WASHINGTON (Reuters) - The United States on Monday ruled out dropping North Sudan from a terrorism list, restoring a U.S. ambassador and taking other steps to normalize relations if Khartoum continues to occupy oil-producing region of Abyei.
Sudan's northern army on Monday vowed to hold territory it seized over the weekend in the disputed region, defying a U.N. demand it withdraw and pushing the north and south closer to conflict as the south prepares to secede on July 9.
Analysts fear north-south fighting over Abyei could reignite civil war, a move that would plunge the nation back into chaos as the south splits away and could send refugees back across the borders to neighboring African states.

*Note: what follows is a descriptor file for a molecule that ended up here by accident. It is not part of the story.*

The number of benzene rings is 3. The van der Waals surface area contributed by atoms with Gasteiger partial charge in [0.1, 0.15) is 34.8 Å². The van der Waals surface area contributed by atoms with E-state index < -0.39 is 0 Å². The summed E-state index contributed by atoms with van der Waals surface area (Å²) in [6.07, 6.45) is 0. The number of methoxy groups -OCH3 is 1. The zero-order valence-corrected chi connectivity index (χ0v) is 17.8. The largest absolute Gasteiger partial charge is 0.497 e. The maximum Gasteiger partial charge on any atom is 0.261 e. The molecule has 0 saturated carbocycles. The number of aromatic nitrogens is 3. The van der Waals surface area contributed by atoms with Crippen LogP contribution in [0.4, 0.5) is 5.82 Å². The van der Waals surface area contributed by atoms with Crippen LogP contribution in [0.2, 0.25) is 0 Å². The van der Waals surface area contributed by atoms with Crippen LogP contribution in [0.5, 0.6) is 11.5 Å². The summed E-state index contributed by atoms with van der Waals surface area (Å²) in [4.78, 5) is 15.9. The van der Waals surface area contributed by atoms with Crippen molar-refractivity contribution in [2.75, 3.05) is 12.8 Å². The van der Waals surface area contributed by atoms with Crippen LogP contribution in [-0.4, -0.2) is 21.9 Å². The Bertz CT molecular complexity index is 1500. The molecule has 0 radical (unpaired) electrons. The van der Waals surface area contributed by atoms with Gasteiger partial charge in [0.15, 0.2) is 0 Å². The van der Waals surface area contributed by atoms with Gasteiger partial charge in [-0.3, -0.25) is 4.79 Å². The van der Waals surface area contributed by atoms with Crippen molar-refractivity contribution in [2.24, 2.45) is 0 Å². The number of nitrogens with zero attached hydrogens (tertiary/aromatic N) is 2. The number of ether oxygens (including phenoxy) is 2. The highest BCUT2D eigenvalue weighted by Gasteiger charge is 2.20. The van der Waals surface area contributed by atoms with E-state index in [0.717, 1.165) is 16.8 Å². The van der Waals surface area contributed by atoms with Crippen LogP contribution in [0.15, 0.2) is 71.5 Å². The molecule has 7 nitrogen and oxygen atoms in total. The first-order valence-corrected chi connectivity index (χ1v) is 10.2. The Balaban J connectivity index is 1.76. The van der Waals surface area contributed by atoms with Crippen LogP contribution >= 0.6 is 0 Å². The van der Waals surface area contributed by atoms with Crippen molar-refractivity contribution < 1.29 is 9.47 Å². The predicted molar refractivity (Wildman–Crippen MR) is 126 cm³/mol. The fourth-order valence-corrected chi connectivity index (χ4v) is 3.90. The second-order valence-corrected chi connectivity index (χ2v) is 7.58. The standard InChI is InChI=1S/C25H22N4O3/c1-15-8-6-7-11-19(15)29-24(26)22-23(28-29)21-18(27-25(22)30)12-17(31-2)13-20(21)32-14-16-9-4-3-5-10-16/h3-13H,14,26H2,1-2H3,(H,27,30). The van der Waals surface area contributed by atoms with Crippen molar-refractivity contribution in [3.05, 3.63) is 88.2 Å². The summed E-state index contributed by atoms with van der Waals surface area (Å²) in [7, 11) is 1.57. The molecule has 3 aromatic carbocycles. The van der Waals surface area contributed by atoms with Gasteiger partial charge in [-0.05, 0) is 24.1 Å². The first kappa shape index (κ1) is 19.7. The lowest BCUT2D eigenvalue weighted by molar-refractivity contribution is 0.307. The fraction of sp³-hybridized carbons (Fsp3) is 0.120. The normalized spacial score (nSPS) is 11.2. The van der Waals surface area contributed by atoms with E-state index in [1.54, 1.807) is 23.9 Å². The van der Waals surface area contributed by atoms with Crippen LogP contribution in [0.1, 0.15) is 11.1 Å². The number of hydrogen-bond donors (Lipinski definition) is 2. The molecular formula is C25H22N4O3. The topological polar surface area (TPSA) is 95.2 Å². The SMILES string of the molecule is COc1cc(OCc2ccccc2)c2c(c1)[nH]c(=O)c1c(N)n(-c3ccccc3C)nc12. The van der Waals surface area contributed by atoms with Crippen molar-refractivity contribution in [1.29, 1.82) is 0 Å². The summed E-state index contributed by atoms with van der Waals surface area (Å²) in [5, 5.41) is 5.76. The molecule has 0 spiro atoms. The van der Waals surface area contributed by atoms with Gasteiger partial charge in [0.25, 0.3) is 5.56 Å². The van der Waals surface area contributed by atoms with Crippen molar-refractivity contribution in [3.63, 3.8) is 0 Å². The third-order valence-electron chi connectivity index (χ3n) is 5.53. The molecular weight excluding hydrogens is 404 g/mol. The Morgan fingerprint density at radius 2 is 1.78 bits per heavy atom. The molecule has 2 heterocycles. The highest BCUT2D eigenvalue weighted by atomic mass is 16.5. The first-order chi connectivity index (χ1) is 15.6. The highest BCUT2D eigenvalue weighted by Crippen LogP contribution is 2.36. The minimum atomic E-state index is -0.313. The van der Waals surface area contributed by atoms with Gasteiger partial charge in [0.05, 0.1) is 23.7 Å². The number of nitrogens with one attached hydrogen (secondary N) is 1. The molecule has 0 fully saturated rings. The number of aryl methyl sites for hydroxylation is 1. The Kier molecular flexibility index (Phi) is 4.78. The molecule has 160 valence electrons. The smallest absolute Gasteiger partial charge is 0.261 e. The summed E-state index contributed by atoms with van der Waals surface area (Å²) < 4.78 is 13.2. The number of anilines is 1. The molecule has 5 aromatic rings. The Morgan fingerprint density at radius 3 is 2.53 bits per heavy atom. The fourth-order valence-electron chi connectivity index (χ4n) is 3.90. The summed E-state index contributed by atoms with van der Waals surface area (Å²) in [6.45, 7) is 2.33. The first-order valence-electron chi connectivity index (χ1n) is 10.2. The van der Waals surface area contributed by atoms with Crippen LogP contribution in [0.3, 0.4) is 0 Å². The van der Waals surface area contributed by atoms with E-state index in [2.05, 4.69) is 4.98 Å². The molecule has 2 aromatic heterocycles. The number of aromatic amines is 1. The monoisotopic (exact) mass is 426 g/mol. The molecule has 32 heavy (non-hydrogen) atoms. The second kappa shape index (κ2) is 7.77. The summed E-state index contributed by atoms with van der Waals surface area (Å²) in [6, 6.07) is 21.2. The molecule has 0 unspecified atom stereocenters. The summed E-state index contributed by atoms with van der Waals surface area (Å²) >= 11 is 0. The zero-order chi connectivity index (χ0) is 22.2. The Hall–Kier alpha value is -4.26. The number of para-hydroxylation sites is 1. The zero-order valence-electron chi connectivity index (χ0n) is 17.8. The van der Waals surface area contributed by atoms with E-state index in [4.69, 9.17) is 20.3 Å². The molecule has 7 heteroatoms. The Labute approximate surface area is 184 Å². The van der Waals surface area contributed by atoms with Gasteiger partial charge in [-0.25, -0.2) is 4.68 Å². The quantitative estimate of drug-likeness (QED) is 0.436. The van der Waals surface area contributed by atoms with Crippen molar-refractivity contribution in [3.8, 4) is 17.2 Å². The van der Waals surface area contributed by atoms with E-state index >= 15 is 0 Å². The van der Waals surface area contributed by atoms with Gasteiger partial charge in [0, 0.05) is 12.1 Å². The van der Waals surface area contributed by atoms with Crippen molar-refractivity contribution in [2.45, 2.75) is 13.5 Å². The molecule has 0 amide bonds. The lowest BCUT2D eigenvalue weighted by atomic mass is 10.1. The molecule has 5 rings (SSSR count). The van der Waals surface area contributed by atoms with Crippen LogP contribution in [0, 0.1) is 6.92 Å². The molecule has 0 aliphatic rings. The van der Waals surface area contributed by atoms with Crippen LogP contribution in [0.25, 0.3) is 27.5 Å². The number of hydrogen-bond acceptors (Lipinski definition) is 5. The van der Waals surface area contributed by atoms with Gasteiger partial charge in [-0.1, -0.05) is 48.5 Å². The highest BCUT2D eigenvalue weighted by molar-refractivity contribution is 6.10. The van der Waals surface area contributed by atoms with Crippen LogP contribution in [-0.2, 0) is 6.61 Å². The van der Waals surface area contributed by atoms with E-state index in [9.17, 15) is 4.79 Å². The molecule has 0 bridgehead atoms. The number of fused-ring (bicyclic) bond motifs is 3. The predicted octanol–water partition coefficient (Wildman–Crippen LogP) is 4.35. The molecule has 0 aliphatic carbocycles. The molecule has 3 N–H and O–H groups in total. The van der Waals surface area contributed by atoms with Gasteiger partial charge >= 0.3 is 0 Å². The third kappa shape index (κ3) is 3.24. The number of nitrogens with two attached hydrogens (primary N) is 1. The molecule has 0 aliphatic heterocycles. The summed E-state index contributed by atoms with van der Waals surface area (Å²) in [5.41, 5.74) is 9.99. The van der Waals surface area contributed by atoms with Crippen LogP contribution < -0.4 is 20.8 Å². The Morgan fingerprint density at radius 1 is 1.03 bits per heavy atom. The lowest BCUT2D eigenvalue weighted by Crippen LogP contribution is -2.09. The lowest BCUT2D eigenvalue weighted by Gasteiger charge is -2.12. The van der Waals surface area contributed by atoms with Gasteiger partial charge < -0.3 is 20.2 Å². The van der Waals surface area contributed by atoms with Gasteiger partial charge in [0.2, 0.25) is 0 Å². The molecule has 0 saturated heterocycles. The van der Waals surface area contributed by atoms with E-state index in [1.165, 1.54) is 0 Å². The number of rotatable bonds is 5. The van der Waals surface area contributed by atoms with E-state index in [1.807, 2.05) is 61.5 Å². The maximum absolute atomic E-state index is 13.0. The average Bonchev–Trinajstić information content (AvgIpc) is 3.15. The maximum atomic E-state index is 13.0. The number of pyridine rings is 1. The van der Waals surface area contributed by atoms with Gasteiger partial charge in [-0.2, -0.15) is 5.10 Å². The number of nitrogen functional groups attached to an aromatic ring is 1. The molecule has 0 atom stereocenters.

U.S. Special Envoy for Sudan Princeton Lyman told reporters that the United States had started the process of dropping the North from the state sponsors of terrorism list, was weighing naming a U.S. ambassador to Khartoum after July 9 and had held talks with the World Bank about the North's foreign debt.
"These are all steps toward normalization. If we don't have a successful completion of the comprehensive peace agreement, if we don't have Abyei being negotiated rather than occupied, it'll be hard to move forward on those items because that's part of the road map (toward normalizing ties)," he said.
"You can't complete the road map if you can't complete these conditions," he added.
(Editing by Sandra Maler)